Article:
A mix of politics, music, culture at YouLead Summit 2019
Kampala, Uganda | IAN KATUSIIME | Over 250 youth from Uganda, Kenya, Tanzania, Burundi, Rwanda and South Sudan who converged in Arusha, Tanzania for the 2019 YouLead Summit were urged to rise up, take leadership roles and political power to see the change they desire in their countries. The message was contained in events and discussions held during the summit from Nov.11-13.
In the sixth year running and held under the theme ‘Youth at the Crossroads: Migration, Participation and Access to Opportunities’, the summit had an array of speakers like National Youth Female MP for Uganda Anne Adeke; Tanzania’s youthful MP Upendo Furaha; Kenya’s deputy governor for Kajiado county Martin Moshisho, 33, who narrated their challenges and experiences in taking up leadership positions.
“There are a lot of stereotypes I have to deal with. When I went to campaign, elders asked me whether I am married,” Adeke told the audience at the Cultural Arts Centre, Tumaini University. “My father told me to concentrate on my career and join the academia,” she added.
Tanzania’s Upendo insisted that political participation is the only way out. “It is critical that youth are involved in politics. It is where the resources are distributed, it determines their access to resources.”
Michael Wani, a youth leader, political and civil society activist from South Sudan say the youth have stood up to the government of President Salva Kiir in his country. “For the first time in South Sudan, there is a minister for Youth who is a youth!” Wani in his 30s, said at the summit, to applause from fellow young people.
The Cultural Arts Centre at Tumaini University was a sea of white as participants were dressed in YouLead summit branded T-shirts on the first day of the largest gathering of youths in East Africa.
Kenyan opinion leader, photojournalist and human rights activist Boniface Mwangi spoke about running a political campaign on a shoe string budget. In the 2017 general elections in Kenya, Mwangi contested as an MP for Starehe and lost. “We raised Kshs15m ($150,000) from the public.”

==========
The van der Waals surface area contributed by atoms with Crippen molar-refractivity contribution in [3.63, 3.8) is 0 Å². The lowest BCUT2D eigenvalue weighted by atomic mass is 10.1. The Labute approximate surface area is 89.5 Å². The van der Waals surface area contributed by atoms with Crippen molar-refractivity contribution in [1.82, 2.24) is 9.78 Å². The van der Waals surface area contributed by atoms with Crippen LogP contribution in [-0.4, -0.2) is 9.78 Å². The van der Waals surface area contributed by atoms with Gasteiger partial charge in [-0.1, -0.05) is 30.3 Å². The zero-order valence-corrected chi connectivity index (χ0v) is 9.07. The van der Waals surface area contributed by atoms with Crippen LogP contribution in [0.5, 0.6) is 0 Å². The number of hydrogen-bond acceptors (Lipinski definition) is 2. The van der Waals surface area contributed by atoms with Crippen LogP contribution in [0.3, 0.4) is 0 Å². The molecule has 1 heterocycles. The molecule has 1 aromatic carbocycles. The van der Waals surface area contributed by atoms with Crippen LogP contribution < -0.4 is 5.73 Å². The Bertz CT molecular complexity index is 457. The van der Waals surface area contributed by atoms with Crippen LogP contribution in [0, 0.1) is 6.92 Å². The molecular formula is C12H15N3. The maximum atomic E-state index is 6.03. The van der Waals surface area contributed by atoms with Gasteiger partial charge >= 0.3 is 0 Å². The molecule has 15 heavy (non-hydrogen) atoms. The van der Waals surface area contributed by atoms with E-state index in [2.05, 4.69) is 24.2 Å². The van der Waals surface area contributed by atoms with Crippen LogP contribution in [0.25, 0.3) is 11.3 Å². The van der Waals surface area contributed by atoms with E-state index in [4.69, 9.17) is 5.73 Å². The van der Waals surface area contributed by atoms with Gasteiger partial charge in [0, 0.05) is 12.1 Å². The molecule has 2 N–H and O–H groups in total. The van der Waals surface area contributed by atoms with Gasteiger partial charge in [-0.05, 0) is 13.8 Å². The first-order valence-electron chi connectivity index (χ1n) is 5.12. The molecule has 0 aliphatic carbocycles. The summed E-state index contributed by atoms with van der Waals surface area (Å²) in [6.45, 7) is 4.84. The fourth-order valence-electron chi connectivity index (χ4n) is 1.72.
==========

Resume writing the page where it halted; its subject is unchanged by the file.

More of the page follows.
Mwangi urged the youth attending to attain political education and get organised in political movements if they want to take power and use it constructively. “Bobi Wine will not take power if he is not organised,” he said.
There were other speakers like former Burundian President Sylvestre Ntibantunganya, who was the oldest person at the summit. He had the same message for the youth. “Take power and change these countries because no one else can do for you what you want.”
Ntibantunganya said he joined politics at the age of 23 while at university and was always active. “I was 37 when I became president. So nothing should stop you from doing what you want to do while at your age.”
Burundian youth and other participants put him to task on his short-lived presidency from 1994-1996 such as the opportunities he created for the youth to advance socio-economically and politically.
Speaker of the East African Legislative Assembly (EALA) Martin Ngoga gave the keynote address for the summit. Ngoga urged the youth to be politically active and be drivers of change and seize the abundant opportunities in their countries and the region.